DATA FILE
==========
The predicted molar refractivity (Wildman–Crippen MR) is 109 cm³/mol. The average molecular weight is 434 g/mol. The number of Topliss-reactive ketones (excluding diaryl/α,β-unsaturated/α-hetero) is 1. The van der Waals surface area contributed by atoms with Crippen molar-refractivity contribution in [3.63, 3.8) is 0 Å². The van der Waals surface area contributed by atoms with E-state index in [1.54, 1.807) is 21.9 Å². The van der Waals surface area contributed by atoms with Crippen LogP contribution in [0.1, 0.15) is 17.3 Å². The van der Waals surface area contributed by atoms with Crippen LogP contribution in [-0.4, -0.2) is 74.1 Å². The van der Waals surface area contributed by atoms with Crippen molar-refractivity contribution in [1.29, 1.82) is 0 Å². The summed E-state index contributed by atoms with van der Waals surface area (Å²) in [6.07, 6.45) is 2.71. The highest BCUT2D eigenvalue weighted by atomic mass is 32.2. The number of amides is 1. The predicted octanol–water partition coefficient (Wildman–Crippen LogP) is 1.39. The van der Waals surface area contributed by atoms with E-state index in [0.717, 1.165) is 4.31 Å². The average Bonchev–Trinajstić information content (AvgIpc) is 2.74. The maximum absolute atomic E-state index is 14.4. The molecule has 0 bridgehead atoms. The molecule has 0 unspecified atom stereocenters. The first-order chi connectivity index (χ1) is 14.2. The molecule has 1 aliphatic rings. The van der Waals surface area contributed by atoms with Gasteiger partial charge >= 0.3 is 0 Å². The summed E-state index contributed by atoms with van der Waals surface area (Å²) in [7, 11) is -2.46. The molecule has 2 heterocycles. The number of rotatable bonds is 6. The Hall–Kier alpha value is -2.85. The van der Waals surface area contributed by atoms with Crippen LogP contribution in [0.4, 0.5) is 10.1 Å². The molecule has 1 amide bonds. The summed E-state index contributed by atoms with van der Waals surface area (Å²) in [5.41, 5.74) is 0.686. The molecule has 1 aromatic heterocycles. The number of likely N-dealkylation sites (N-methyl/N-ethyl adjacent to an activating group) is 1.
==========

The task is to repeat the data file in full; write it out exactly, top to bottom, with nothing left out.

The predicted molar refractivity (Wildman–Crippen MR) is 109 cm³/mol. The average molecular weight is 434 g/mol. The number of Topliss-reactive ketones (excluding diaryl/α,β-unsaturated/α-hetero) is 1. The van der Waals surface area contributed by atoms with Crippen molar-refractivity contribution in [3.63, 3.8) is 0 Å². The van der Waals surface area contributed by atoms with E-state index in [1.54, 1.807) is 21.9 Å². The van der Waals surface area contributed by atoms with Crippen LogP contribution in [0.1, 0.15) is 17.3 Å². The van der Waals surface area contributed by atoms with Crippen LogP contribution in [-0.4, -0.2) is 74.1 Å². The van der Waals surface area contributed by atoms with Crippen molar-refractivity contribution in [1.29, 1.82) is 0 Å². The summed E-state index contributed by atoms with van der Waals surface area (Å²) in [6.07, 6.45) is 2.71. The highest BCUT2D eigenvalue weighted by atomic mass is 32.2. The number of amides is 1. The predicted octanol–water partition coefficient (Wildman–Crippen LogP) is 1.39. The van der Waals surface area contributed by atoms with E-state index in [0.717, 1.165) is 4.31 Å². The average Bonchev–Trinajstić information content (AvgIpc) is 2.74. The maximum absolute atomic E-state index is 14.4. The molecule has 0 bridgehead atoms. The molecule has 0 unspecified atom stereocenters. The first-order chi connectivity index (χ1) is 14.2. The molecule has 1 aliphatic rings. The van der Waals surface area contributed by atoms with Gasteiger partial charge >= 0.3 is 0 Å². The summed E-state index contributed by atoms with van der Waals surface area (Å²) in [7, 11) is -2.46. The molecule has 2 heterocycles. The number of rotatable bonds is 6. The Hall–Kier alpha value is -2.85. The van der Waals surface area contributed by atoms with Crippen LogP contribution in [0.4, 0.5) is 10.1 Å². The molecule has 1 amide bonds. The summed E-state index contributed by atoms with van der Waals surface area (Å²) in [5.41, 5.74) is 0.686. The molecule has 1 aromatic heterocycles. The number of likely N-dealkylation sites (N-methyl/N-ethyl adjacent to an activating group) is 1.